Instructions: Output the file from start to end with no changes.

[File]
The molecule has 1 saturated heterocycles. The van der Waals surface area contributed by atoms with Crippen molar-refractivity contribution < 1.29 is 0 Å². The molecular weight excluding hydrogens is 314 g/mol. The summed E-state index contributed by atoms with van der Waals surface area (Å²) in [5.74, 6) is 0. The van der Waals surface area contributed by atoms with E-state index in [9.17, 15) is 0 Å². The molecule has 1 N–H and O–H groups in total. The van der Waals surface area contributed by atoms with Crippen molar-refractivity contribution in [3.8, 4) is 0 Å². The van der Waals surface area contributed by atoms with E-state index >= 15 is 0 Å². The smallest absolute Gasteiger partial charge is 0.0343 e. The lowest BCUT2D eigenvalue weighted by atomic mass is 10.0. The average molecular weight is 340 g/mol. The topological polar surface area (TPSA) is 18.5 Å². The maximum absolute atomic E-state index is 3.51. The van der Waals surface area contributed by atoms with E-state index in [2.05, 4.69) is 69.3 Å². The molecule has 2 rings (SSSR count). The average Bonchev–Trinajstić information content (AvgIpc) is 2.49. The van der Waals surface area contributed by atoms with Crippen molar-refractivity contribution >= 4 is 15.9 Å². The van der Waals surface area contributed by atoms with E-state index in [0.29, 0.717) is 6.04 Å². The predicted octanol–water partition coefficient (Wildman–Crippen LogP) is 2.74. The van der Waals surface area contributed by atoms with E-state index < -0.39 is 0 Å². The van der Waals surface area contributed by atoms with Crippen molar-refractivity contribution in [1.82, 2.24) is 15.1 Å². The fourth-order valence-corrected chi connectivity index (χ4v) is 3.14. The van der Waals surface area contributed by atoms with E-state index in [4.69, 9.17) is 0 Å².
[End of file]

The molecule has 1 saturated heterocycles. The van der Waals surface area contributed by atoms with Crippen molar-refractivity contribution < 1.29 is 0 Å². The molecular weight excluding hydrogens is 314 g/mol. The summed E-state index contributed by atoms with van der Waals surface area (Å²) in [5.74, 6) is 0. The van der Waals surface area contributed by atoms with E-state index in [9.17, 15) is 0 Å². The molecule has 1 N–H and O–H groups in total. The van der Waals surface area contributed by atoms with Crippen molar-refractivity contribution in [3.8, 4) is 0 Å². The van der Waals surface area contributed by atoms with E-state index >= 15 is 0 Å². The smallest absolute Gasteiger partial charge is 0.0343 e. The lowest BCUT2D eigenvalue weighted by atomic mass is 10.0. The average molecular weight is 340 g/mol. The topological polar surface area (TPSA) is 18.5 Å². The maximum absolute atomic E-state index is 3.51. The van der Waals surface area contributed by atoms with E-state index in [2.05, 4.69) is 69.3 Å². The molecule has 2 rings (SSSR count). The average Bonchev–Trinajstić information content (AvgIpc) is 2.49. The van der Waals surface area contributed by atoms with Crippen molar-refractivity contribution >= 4 is 15.9 Å². The van der Waals surface area contributed by atoms with E-state index in [0.29, 0.717) is 6.04 Å². The predicted octanol–water partition coefficient (Wildman–Crippen LogP) is 2.74. The van der Waals surface area contributed by atoms with E-state index < -0.39 is 0 Å². The van der Waals surface area contributed by atoms with Crippen molar-refractivity contribution in [1.82, 2.24) is 15.1 Å². The fourth-order valence-corrected chi connectivity index (χ4v) is 3.14. The van der Waals surface area contributed by atoms with E-state index in [4.69, 9.17) is 0 Å².